Adopt regulation plus approach; comply with regulation in letter and spirit: RBI DG to ARCs

Reserve Bank Deputy Governor Swaminathan J has expressed concern over the increasing regulatory violations and warned Asset Reconstruction Companies (ARCs) to ensure compliance without needing the regulator to point out the issues to them.
Reserve Bank Deputy Governor Swaminathan J
Reserve Bank Deputy Governor Swaminathan J

Mumbai | Reserve Bank Deputy Governor Swaminathan J has expressed concern over the increasing regulatory violations and warned Asset Reconstruction Companies (ARCs) to ensure compliance without needing the regulator to point out the issues to them.

Addressing a conference attended by top management of ARCs in the country on May 17, he said, "I would urge you all to adopt a regulation plus approach where you not only comply with the letter of the regulation but also its spirit."

Very often, he said, "We get representations to our observations stating this is industry practice or clarifications are pending from the RBI. Sometimes there are incorrect or intelligent interpretations of the circulars."

These are not acceptable excuses for failing to do the right thing, he said, adding that the boards of ARCs should ensure that they do the right thing without needing the regulator to point it out to them.

He emphasised that ARCs' potential for resolving stressed assets within the system can only be realised with sound governance and adherence to ethical practices by responsible ownership and professional management.

Some ARCs, while enjoying the full benefits of the special position granted to them under the law and the regulations, have been found to be using innovative ways to structure transactions in a manner to circumvent regulations, he said.

During the course of onsite examinations, he said, "We have come across instances where ARCs have been used or allowed themselves to be used, if I may say so, as a conduit to evergreen distressed assets." In many cases, there is a lack of transparency and consistency in the issuance and periodical valuation of Security Receipts (SRs), he said.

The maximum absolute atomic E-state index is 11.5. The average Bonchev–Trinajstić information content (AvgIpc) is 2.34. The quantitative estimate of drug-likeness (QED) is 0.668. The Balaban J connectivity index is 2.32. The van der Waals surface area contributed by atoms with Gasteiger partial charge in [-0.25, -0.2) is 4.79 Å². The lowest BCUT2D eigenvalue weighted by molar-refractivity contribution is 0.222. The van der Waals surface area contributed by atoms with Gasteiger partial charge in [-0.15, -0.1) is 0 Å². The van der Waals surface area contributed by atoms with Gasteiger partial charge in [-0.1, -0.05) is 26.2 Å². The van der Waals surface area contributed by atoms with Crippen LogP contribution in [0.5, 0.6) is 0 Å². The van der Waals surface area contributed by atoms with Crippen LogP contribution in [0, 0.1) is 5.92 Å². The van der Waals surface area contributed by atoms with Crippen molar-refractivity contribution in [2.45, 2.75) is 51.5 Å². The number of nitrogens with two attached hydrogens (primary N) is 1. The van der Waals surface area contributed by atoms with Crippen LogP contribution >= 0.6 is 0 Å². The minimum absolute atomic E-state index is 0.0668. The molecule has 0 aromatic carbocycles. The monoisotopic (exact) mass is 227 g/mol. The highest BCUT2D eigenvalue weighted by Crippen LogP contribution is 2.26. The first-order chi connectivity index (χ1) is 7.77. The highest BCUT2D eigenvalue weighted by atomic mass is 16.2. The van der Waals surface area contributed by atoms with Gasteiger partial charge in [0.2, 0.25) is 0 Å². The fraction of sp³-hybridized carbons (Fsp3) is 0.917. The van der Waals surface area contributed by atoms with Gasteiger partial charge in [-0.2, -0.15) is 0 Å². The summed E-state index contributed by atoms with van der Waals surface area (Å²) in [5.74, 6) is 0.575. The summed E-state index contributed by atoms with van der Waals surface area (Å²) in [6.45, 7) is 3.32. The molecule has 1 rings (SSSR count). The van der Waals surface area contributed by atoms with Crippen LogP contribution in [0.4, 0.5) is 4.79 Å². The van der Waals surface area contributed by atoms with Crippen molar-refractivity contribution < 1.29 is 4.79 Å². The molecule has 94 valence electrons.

It is also observed that a few entities find new ways of achieving their designs once a particular practice has been called out as a violation or deviation, he said.

Swaminathan emphasised that setting the right tone from the top is crucial in fostering a culture of integrity and ethical conduct.

Deputy Governor also said boards should accord due importance to assurance functions, namely, risk management, compliance and internal audit. These functions play a critical role in identifying and mitigating risks, ensuring compliance with laws and regulations as well as safeguarding the organisation's reputation.

Another area that is receiving closer scrutiny and attention of supervisors is the process followed for the disposal of assets. At times, the proposals are not even placed before the independent advisory committee, contrary to regulatory instructions, he said.

Assets are sold to group entities without following the arms-length principle and without subjecting them to scrutiny under related party transactions, he said.

Another surprising behaviour is the 'Swiss challenge', which often goes unchallenged! This has become a routine affair giving rise to a suspicion that there may be some implicit understanding among the various participants, he said.

It will not be out of place to mention that such happenings are necessitating the supervisors to lift the veil and examine the transactions more closely, he added.

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